“To ensure a smooth transition, we’re providing a three-month sunset period so you have sufficient time to find an alternative feed-reading solution.”

Google gave plenty of time for users to adjust to the idea of the service going away. Libraries could take a page from this example by targeting communication to the few remaining users of an aging service, like typewriters, to let them know gently that there will be other options soon.

Answer ALL the Questions

Geomagic, a suite of tools for transforming 3D scans into CAD models, recently consolidated their software offerings and discontinued some products. Their Q&A page on the sunset covers everything a user might want to know, from basics like “What are we doing?” and “Why are we doing this?” all the way to extreme specifics:

How did you decide which products to move forward with?

What happens to my dongle for a retired product?

I am a non-maintenance customer. Will my retiring product still work after Dec 31, 2015?

The Geomagic example anticipates any question that a user might have and gives them as much information as possible up front.

Communicate Sensitively

Slinger Jansen, a computer science professor at Utrecht University in the Netherlands, led a research inquiry into the software sunsetting process. The resulting technical paper has a softer side:

“Think, for instance, of the support engineer who knows every nook and cranny of the software product, or the user who has configured the product just to her specifications and is described as the wizard of that product by her colleagues. We advise practitioners to make compromises and be sensitive towards the emotions that surround legacy products, both in their internal and external communication.”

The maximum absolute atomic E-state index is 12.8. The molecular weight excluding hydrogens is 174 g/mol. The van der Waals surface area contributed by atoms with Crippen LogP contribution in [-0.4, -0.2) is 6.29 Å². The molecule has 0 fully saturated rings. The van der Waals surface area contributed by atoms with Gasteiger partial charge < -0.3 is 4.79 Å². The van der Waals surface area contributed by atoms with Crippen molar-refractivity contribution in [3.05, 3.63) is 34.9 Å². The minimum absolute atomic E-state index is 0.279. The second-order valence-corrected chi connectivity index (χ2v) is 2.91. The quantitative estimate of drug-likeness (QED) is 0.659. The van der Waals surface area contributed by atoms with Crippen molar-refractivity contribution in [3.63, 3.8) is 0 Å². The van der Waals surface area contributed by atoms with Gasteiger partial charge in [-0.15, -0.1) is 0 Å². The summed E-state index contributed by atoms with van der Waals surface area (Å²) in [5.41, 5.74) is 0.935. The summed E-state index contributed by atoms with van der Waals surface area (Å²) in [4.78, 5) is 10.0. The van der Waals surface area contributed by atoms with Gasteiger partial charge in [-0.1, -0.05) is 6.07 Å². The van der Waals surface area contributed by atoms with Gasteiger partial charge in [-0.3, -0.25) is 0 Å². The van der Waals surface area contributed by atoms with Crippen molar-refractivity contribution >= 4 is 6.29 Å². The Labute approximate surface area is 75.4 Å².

This is a good reminder that every single library service has a champion on staff. Sensitivity to the feelings of those “wizards” in your messaging about sunsetting – even internal communications – will help that devotee let go.

Library Staff Day

hhibner —  March 26, 2015 — 2 Comments

My library held a staff in-service recently. It was very successful, so I thought I would share a few do’s and don’ts of planning an in-service.

The Committee

Our in-service planning committee consisted of one person from each department. I led the committee, plus there was a Page, a Clerk, a Librarian, a Reference Assistant, and the Public Relations and Marketing person. I highly recommend having people from various departments on the committee. It creates a more holistic, “bigger picture” program that is relevant to everyone. What I don’t recommend is long meetings. We put our program together in four one-hour meetings. Have an agenda and then send a follow-up email after every meeting that reminds everyone of what was decided.

The Activities